By Rod Lee
Even on a Monday which was the day after Veterans Day and thus celebrated as the holiday it is easy to see why Felter’s Mill on West St. in Millbury has come back to life as an incubator for dozens of small businesses.
Home to the manufacture of felt for such items as boots and hats for more than one hundred years, Felter’s Mill in the second decade of the 2000’s has taken on a whole new aura while managing to retain the ambience of a circa-1901 building that once housed carding machines, transporters, fullers, gaging tables and dryer beds.
The mill’s sprawling 250,000 square feet next to the Blackstone River and within walking distance of downtown Millbury is now divided up into offices and storefronts devoted to a wide range of enterprises including art, framing, gifts, real estate, counseling, engineering, insurance, contracting, photography, chiropractic, consignment, fitness and nutrition and skin treatment. A scratch bakery and coffee house (Cake Shop Café) is situated just to the rear of the complex at 22A West St.
It is hard to imagine any similar property having been so effectively and tastefully transformed into a comfortable functioning environment for its lease holders with historical flourishes abundant throughout the premises. Typical is a framed picture of the Gagliardi brothers—Joseph (who worked in the picker house), George (card room), John (truck driver), Frank (machinist) and Albert (shipping)—owners of the mill in 1972. A piano, a fire hydrant and a jacket under glass that belonged to the late Russ Hamilton go hand-in-hand with the high ceilings and overhead venting. Mr. Hamilton worked for Felter’s Co. in Millbury for decades before retiring in 1994 which is about the same time the mill relocated its operations to South Carolina.
Occupants of Felter’s Mill know a good thing when they see it, thanks to the hospitality of the Romeo family.
“We will have been here six years in May,” Amanda Brodeur of Salon Bie Capello said. “We were one of the first tenants. We moved from another location, over by Goretti’s (supermarket). We went from 900 square feet to 2000.” Ms. Broduer describes Salon Bie Capello’s space on the expansive first floor of the mill as ideal. The salon is owned by Dawn Fuller Lavallee and provides services related to hair styling, waxing and airbrush makeup with a specialization in bridal and formal engagements.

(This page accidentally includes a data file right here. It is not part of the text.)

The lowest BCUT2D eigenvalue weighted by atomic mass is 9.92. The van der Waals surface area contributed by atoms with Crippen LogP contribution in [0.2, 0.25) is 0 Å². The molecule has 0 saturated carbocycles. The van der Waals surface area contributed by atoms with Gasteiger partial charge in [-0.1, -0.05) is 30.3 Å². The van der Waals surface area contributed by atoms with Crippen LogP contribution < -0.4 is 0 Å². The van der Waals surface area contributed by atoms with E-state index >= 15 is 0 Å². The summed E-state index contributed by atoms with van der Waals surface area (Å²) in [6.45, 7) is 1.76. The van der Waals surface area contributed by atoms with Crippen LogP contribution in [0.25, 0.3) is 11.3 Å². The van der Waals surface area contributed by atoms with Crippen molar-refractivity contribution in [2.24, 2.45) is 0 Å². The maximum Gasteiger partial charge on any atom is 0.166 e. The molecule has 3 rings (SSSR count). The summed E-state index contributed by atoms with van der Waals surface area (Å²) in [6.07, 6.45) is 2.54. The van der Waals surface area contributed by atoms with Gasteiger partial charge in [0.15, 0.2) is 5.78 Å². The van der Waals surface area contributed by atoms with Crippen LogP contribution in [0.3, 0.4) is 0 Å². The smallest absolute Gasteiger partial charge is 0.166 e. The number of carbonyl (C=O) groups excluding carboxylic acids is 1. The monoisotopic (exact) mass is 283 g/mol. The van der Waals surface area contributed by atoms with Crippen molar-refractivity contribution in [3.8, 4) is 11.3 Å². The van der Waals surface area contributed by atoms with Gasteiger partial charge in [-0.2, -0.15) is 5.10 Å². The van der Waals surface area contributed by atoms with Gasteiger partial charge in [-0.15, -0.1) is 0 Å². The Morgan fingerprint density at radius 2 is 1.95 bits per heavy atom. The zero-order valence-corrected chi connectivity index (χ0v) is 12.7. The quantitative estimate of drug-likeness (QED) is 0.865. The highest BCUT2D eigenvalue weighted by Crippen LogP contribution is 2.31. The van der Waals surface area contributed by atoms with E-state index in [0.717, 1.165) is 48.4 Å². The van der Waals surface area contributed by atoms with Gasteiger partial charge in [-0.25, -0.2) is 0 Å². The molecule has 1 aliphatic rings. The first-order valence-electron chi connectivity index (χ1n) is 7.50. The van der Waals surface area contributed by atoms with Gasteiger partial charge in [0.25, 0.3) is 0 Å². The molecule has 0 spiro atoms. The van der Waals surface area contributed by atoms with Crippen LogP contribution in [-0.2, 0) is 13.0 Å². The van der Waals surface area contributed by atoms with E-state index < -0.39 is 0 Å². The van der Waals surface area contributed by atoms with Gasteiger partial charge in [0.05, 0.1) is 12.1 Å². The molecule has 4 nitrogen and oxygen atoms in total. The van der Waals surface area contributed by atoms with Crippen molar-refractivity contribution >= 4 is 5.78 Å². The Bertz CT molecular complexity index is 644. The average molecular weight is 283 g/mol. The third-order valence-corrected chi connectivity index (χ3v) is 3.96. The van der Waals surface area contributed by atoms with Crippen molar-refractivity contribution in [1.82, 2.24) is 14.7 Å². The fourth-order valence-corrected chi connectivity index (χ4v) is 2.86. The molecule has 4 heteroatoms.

A reasonably priced and convenient address is what drew Mitch Delorenzo of United Materials Management to Felter’s Mill from Westborough several weeks ago. Mr. Delorenzo’s company is still settling into adjoining suites on the second floor of the mill.
“It’s fantastic,” Melissa Barton of J.E.P. Contracting, said of the firm’s new residence—also on the second floor of the mill. Owned by Patrick Perkins, J.E.P. Contracting’s forte is the design and construction of custom homes, additions and renovations. The company moved from 28 West Main St. in August and “turned that back into rental property,” Ms. Barton said.
A sandwich board on the first floor announces CPA Paul G. Dion’s move to an upstairs suite. “I arrived in mid-October,” Mr. Dion said. “This has been a great facility for me. It’s got nice visibility and it is easy to get to. I was in West Boylston. I was looking for more space and now I don’t have to drive through Worcester from my home to get to work.”
On any given day now Felter’s Mill teems with activity driven by the presence of more than thirty businesses.
Christopher’s Homemade Ice Cream, which occupies a southeast corner of the building, is the only one of these not active at the moment. Fans of Christopher’s will have to wait until spring for their old-fashioned maple walnut cone or banana split.
Contact Rod Lee at [email protected] or 774-232-2999.